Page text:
Amongst the various CPI components, year-on-year increases in prices were recorded for food (6.6 percent); housing (5.9 percent); electricity, gas and water (4.9 percent); meals bought away from home (4.3 percent); miscellaneous services (2.8 percent); alcoholic drinks and tobacco (2.2 percent); transport (2.1 percent); miscellaneous goods (1.9 percent) and clothing and footwear (1.2 percent).
On the other hand, year-on-year decrease in prices were recorded for durable goods (-5.3 percent).
On a seasonally adjusted basis, the average monthly rate of increase in the Composite CPI for the 3-month period from February to April 2013 was 0.5 percent, and that for the 3-month period from January to March 2013 was 0.4 percent.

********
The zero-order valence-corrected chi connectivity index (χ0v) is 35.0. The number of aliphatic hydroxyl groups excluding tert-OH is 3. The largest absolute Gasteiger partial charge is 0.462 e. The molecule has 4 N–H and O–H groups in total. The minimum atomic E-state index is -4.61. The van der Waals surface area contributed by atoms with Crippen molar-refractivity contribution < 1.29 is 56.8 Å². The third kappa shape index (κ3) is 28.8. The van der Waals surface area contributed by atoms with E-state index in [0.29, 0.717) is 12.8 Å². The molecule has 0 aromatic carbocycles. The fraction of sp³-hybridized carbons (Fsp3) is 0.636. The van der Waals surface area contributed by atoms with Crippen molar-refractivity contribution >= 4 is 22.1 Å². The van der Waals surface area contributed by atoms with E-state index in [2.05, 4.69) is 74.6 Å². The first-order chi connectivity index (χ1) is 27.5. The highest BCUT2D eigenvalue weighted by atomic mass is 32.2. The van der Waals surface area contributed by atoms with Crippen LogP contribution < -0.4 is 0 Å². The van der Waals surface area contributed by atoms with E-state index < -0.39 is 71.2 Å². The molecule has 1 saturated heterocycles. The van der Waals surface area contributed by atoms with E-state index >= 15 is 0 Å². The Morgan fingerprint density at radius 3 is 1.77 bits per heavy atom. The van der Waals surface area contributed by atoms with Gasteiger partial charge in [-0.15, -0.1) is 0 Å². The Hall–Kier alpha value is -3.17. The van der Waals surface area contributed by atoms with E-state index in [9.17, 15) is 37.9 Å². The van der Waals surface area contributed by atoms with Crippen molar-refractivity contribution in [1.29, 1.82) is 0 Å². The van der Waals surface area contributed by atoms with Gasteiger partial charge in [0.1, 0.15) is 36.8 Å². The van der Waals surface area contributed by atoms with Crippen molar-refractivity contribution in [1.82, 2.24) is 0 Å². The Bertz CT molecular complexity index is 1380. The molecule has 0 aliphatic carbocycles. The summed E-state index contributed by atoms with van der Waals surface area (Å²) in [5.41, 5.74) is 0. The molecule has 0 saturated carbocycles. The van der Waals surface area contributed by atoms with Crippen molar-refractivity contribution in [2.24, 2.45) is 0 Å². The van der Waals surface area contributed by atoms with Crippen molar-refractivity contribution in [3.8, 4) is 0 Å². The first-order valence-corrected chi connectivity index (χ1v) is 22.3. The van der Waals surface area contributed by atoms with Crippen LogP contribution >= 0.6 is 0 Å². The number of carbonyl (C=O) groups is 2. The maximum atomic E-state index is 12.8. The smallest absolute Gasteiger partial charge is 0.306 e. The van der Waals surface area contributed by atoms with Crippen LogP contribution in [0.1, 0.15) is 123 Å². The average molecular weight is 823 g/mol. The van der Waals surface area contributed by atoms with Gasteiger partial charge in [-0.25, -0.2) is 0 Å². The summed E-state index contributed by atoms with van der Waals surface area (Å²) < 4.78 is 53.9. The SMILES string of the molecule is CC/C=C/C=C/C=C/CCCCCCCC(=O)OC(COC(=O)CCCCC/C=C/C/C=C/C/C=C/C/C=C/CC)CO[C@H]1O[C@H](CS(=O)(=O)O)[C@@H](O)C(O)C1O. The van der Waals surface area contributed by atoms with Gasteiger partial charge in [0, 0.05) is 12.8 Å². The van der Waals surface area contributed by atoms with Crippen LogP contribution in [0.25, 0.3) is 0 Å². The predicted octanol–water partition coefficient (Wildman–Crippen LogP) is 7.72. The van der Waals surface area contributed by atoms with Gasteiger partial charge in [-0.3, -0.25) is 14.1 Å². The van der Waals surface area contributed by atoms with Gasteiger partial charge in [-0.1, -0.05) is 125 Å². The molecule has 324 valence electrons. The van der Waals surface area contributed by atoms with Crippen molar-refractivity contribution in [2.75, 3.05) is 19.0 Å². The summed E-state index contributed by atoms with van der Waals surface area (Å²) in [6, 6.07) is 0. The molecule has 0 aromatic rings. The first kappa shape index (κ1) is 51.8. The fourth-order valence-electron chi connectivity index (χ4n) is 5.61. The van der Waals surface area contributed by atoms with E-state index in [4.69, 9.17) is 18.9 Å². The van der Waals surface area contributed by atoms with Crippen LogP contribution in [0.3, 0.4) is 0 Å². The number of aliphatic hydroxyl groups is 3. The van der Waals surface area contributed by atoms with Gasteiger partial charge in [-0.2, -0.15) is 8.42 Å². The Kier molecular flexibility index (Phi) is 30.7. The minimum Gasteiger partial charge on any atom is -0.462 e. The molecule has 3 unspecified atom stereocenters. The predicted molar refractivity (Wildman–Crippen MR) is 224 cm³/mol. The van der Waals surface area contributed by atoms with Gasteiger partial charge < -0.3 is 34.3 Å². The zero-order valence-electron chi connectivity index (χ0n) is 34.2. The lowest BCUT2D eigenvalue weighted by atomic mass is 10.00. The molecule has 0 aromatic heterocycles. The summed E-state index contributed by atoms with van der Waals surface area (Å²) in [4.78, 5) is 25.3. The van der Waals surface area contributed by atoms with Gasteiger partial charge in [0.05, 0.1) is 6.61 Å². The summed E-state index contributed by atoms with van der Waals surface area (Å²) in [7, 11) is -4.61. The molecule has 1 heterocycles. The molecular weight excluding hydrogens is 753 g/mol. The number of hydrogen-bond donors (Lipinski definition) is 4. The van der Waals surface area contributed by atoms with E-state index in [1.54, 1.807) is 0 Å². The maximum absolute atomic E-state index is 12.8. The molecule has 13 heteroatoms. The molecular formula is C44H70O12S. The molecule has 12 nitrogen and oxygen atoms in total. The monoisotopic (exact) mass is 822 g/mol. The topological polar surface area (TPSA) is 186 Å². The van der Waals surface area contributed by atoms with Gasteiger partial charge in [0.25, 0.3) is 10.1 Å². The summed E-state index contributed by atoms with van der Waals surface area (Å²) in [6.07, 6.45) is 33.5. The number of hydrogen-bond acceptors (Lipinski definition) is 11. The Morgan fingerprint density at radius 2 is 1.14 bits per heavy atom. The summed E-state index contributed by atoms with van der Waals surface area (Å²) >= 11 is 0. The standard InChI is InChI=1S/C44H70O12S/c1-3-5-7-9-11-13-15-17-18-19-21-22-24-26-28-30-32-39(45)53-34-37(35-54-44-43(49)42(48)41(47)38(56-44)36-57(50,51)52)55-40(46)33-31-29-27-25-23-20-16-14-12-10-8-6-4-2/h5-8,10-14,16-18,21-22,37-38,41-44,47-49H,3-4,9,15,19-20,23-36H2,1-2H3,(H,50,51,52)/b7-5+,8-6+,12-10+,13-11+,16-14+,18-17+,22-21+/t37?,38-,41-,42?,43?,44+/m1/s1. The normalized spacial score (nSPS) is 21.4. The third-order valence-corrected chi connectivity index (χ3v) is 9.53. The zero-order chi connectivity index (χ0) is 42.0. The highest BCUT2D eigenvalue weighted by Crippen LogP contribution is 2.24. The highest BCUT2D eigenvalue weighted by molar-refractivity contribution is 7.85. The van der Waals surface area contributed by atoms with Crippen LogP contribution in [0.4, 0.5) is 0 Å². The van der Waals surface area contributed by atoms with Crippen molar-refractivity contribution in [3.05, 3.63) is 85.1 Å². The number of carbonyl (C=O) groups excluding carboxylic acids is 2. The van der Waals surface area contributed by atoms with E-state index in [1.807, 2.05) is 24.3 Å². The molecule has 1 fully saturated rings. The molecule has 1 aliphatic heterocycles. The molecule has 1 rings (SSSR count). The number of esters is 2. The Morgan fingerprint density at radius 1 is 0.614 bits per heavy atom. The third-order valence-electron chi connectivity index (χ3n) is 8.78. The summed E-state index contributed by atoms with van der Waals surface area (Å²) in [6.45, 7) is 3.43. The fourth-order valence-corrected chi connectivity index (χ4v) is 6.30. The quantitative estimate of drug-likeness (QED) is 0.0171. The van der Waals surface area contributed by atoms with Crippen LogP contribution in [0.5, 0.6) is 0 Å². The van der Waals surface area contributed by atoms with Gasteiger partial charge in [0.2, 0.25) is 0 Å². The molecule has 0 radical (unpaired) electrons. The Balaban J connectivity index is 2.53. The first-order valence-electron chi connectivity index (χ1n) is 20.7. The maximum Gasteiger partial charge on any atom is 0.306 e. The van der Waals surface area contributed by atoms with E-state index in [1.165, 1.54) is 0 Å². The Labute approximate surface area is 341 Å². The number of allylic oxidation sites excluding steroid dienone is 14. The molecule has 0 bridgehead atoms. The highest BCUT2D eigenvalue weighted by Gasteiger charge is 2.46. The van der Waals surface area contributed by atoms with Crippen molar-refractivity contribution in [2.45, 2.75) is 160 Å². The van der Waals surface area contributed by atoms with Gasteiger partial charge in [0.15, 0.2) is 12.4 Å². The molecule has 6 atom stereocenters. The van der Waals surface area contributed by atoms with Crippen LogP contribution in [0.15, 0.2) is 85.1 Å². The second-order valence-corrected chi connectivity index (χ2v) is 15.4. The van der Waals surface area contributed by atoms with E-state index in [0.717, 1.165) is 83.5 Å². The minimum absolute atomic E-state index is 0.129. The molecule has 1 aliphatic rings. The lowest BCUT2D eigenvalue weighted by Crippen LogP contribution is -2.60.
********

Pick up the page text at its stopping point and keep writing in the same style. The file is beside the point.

Taking the first four months of 2013 together, the Composite CPI rose by 3.8 percent over a year earlier.
A Government spokesman said that the slightly higher underlying consumer price inflation in April was due mainly to the surge in prices of fresh vegetables. The increase in prices for many components in the underlying CPI remained moderate.
However, looking ahead, the spokesman expected inflation to rise slightly in the coming months as the lagged effects of the rise in private housing rentals during 2012 feed through. Nonetheless, imported inflation stayed tame and the recent softening in housing rentals should help contain the upward pressure on inflation in the latter part of this year.